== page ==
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    • Graph Algorithms : 60

    • Graphs : 59

    • Streams : 58

    • Generics : 57

    • Implementing a Map : 56

    • Hashing : 55

    • Binary Search : 54

    • Quicksort : 53

    • Merge Sort : 52

    • Sorting Algorithms : 51

    • Practice with Recursion : 50

    • Trees and Recursion : 49

    • Trees : 48

    • Recursion : 47

    • Lists Review and Performance : 46

    • Linked Lists : 45

    • Algorithms and Lists : 44

    • Lambda Expressions : 43

    • Anonymous Classes : 42

    • Practice with Interfaces : 41

    • Implementing Interfaces : 40

    • Using Interfaces : 39

    • Working with Exceptions : 38

    • Throwing Exceptions : 37

    • Catching Exceptions : 36

    • References and Polymorphism : 35

    • References : 34

    • Data Modeling 2 : 33

    • Equality and Object Copying : 32

    • Polymorphism : 31

    • Inheritance : 30

    • Data Modeling 1 : 29

    • Static : 28

    • Encapsulation : 27

    • Constructors : 26

    • Objects, Continued : 25

    • Introduction to Objects : 24

    • Compilation and Type Inference : 23

    • Practice with Collections : 22

    • Maps and Sets : 21

    • Lists and Type Parameters : 20

    • Imports and Libraries : 19

    • Multidimensional Arrays : 18

    • Practice with Strings : 17

    • null : 16

    • Algorithms and Strings : 15

    • Strings : 14

    • Functions and Algorithms : 13

    • Practice with Functions : 12

    • More About Functions : 11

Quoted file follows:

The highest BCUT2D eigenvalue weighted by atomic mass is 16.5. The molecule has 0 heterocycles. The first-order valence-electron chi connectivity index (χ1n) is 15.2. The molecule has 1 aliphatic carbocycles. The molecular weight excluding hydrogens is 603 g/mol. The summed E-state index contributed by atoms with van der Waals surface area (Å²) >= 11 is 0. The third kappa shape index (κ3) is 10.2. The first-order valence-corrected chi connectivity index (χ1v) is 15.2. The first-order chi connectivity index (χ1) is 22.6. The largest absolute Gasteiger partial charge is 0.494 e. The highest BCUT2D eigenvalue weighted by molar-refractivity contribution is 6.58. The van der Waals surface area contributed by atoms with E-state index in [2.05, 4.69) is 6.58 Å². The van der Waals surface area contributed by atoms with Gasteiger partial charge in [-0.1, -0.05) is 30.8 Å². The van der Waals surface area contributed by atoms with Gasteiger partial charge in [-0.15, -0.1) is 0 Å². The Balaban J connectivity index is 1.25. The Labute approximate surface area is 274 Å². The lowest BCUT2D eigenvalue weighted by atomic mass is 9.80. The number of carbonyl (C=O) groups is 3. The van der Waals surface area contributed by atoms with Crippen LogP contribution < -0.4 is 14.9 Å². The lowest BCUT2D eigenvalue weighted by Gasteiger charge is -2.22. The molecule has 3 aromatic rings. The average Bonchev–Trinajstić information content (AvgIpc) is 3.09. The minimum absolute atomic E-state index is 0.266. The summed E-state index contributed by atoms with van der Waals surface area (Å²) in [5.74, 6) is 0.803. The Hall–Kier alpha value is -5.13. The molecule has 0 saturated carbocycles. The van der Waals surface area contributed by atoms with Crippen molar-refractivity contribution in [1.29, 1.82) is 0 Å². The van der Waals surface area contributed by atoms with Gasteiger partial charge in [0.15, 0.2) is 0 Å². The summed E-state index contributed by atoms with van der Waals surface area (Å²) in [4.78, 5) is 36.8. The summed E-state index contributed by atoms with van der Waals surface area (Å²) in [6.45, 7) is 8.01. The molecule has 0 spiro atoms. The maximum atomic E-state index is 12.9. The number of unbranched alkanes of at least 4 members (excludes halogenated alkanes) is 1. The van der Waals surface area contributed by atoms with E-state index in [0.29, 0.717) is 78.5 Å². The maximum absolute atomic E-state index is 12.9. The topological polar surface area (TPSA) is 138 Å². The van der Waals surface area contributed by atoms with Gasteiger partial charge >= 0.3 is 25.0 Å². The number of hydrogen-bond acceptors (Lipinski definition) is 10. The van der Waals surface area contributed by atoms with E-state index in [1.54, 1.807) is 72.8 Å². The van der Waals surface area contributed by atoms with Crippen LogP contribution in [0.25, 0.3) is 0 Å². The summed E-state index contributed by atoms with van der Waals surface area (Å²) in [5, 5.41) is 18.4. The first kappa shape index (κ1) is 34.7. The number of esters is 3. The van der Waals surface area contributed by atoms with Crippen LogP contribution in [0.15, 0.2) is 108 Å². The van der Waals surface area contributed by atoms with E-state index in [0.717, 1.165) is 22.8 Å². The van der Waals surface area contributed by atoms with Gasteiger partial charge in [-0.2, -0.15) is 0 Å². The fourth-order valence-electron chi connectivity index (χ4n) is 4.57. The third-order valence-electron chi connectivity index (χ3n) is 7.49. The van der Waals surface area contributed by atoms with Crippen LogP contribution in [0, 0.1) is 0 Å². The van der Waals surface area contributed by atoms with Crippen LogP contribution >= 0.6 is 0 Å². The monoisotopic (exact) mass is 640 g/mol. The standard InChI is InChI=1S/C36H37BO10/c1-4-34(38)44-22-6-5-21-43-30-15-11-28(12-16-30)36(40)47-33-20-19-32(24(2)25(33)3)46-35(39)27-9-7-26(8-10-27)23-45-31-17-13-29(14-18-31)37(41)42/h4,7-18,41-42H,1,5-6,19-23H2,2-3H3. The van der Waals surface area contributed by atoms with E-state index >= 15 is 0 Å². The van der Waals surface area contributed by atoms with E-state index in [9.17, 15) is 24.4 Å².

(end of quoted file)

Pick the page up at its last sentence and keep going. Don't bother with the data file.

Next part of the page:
• Errors and Debugging : 10

    • Functions : 9

    • Practice with Loops and Algorithms : 8

    • Algorithms I : 7

    • Loops : 6

    • Arrays : 5

    • Compound Conditionals : 4

    • Conditional Expressions and Statements : 3

    • Operations on Variables : 2

    • Variables and Types : 1

    • Hello, world! : 0


    import cs1.graphs.UnweightedGraph;
    import cs1.graphs.GraphNode;
    import java.util.Arrays;
    UnweightedGraph<Integer> graph = UnweightedGraph.circleUndirectedGraph(
    Arrays.asList(1, 2, 4)
    for (GraphNode<Integer> node : graph.getNodes()) {

    This lesson introduces a new data structure: graphs. Graphs are extremely useful, both for modeling certain types of data, and for enabling certain algorithms. In fact, trees, which we’ve been studying previously, are themselves a type of graph. Graphs are also great for practice with recursion. So let’s get started!

    What is a Graph?
    What is a Graph?

    Wikipedia defines a graph as: